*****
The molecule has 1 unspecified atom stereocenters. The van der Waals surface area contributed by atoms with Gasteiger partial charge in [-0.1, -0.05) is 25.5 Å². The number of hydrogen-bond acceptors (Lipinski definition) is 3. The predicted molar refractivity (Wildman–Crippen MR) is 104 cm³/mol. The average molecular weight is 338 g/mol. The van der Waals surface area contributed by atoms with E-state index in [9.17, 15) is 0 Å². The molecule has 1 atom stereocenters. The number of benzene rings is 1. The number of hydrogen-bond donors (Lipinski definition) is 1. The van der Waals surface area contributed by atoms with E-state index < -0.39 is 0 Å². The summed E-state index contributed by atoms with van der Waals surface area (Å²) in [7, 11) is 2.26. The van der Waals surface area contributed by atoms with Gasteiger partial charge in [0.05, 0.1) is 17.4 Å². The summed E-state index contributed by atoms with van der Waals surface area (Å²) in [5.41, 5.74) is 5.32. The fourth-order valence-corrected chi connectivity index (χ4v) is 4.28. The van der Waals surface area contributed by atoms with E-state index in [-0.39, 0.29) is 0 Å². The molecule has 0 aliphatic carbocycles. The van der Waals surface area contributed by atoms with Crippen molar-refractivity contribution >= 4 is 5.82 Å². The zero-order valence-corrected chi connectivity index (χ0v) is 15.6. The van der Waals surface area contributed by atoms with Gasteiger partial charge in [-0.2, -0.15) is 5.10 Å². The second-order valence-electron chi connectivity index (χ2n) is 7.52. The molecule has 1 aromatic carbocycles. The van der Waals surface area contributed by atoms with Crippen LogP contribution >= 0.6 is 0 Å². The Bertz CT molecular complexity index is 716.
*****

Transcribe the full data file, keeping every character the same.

The molecule has 1 unspecified atom stereocenters. The van der Waals surface area contributed by atoms with Gasteiger partial charge in [-0.1, -0.05) is 25.5 Å². The number of hydrogen-bond acceptors (Lipinski definition) is 3. The predicted molar refractivity (Wildman–Crippen MR) is 104 cm³/mol. The average molecular weight is 338 g/mol. The van der Waals surface area contributed by atoms with E-state index in [9.17, 15) is 0 Å². The molecule has 1 atom stereocenters. The number of benzene rings is 1. The number of hydrogen-bond donors (Lipinski definition) is 1. The van der Waals surface area contributed by atoms with E-state index < -0.39 is 0 Å². The summed E-state index contributed by atoms with van der Waals surface area (Å²) in [7, 11) is 2.26. The van der Waals surface area contributed by atoms with Gasteiger partial charge in [0.05, 0.1) is 17.4 Å². The summed E-state index contributed by atoms with van der Waals surface area (Å²) in [5.41, 5.74) is 5.32. The fourth-order valence-corrected chi connectivity index (χ4v) is 4.28. The van der Waals surface area contributed by atoms with E-state index in [-0.39, 0.29) is 0 Å². The molecule has 0 aliphatic carbocycles. The van der Waals surface area contributed by atoms with Crippen molar-refractivity contribution >= 4 is 5.82 Å². The zero-order valence-corrected chi connectivity index (χ0v) is 15.6. The van der Waals surface area contributed by atoms with Gasteiger partial charge in [-0.2, -0.15) is 5.10 Å². The second-order valence-electron chi connectivity index (χ2n) is 7.52. The molecule has 1 aromatic carbocycles. The van der Waals surface area contributed by atoms with Crippen LogP contribution >= 0.6 is 0 Å². The Bertz CT molecular complexity index is 716.